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Jane Austen, Virginia Woolf and Worldly Realism$
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Pam Morris

Print publication date: 2017

Print ISBN-13: 9781474419130

Published to Edinburgh Scholarship Online: September 2017

DOI: 10.3366/edinburgh/9781474419130.001.0001

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PRINTED FROM EDINBURGH SCHOLARSHIP ONLINE (www.edinburgh.universitypressscholarship.com). (c) Copyright Edinburgh University Press, 2021. All Rights Reserved. An individual user may print out a PDF of a single chapter of a monograph in ESO for personal use.date: 18 September 2021

Persuasion: Fellow Creatures

Persuasion: Fellow Creatures

Chapter:
(p.139) Chapter 5 Persuasion: Fellow Creatures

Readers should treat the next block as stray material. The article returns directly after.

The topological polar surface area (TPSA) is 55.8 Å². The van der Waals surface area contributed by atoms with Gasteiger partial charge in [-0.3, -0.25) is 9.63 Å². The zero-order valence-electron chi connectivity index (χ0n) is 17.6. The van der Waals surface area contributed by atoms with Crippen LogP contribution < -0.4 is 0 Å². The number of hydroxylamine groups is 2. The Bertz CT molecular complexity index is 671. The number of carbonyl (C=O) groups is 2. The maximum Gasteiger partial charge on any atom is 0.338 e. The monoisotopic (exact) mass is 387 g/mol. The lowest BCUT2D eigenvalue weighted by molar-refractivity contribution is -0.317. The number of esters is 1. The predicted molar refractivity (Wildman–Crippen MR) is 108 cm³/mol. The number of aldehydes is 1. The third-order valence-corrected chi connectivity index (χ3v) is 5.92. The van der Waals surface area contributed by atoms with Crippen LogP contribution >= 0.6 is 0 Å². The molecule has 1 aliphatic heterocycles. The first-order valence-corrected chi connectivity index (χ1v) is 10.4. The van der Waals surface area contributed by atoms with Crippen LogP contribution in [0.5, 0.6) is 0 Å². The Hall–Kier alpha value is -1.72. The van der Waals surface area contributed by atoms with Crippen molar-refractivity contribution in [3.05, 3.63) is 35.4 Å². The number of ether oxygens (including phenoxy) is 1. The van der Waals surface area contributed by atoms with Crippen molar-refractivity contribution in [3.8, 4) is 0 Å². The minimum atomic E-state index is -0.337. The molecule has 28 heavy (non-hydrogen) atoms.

Source:
Jane Austen, Virginia Woolf and Worldly Realism
Author(s):

Pam Morris

Publisher:
Edinburgh University Press
DOI:10.3366/edinburgh/9781474419130.003.0006

Persuasion overtly foregrounds the self as embodied: physical accidents and sickness are recurrent. Sir Walter Eliot’s belief in the time-defying bodily grace of nobility is subject to Austen’s harshest irony. The transition from vertically ordered place to horizontal space in Persuasion is more extreme than in any other of the completed novels. Anne Elliot’s movement from social exclusiveness to socially inclusive possibility allows Austen to challenge gender and class hierarchies traditionally held to be inborn. Her writerly experimentation expands the possibilities of narrative perspective to encompass the porous boundaries of the physical, the emotional and the rational that constitute any moment of consciousness. Her focalisation techniques in the text look directly towards Woolf’s stylist innovations. A chain of references to guns and shooting gathers into the novel contentious contemporary discursive networks on class relations, notions of masculinity and the nature of creaturely life.

Keywords:   embodied self, narrative perspective, focalisation, consciousness, gender, class relations, guns

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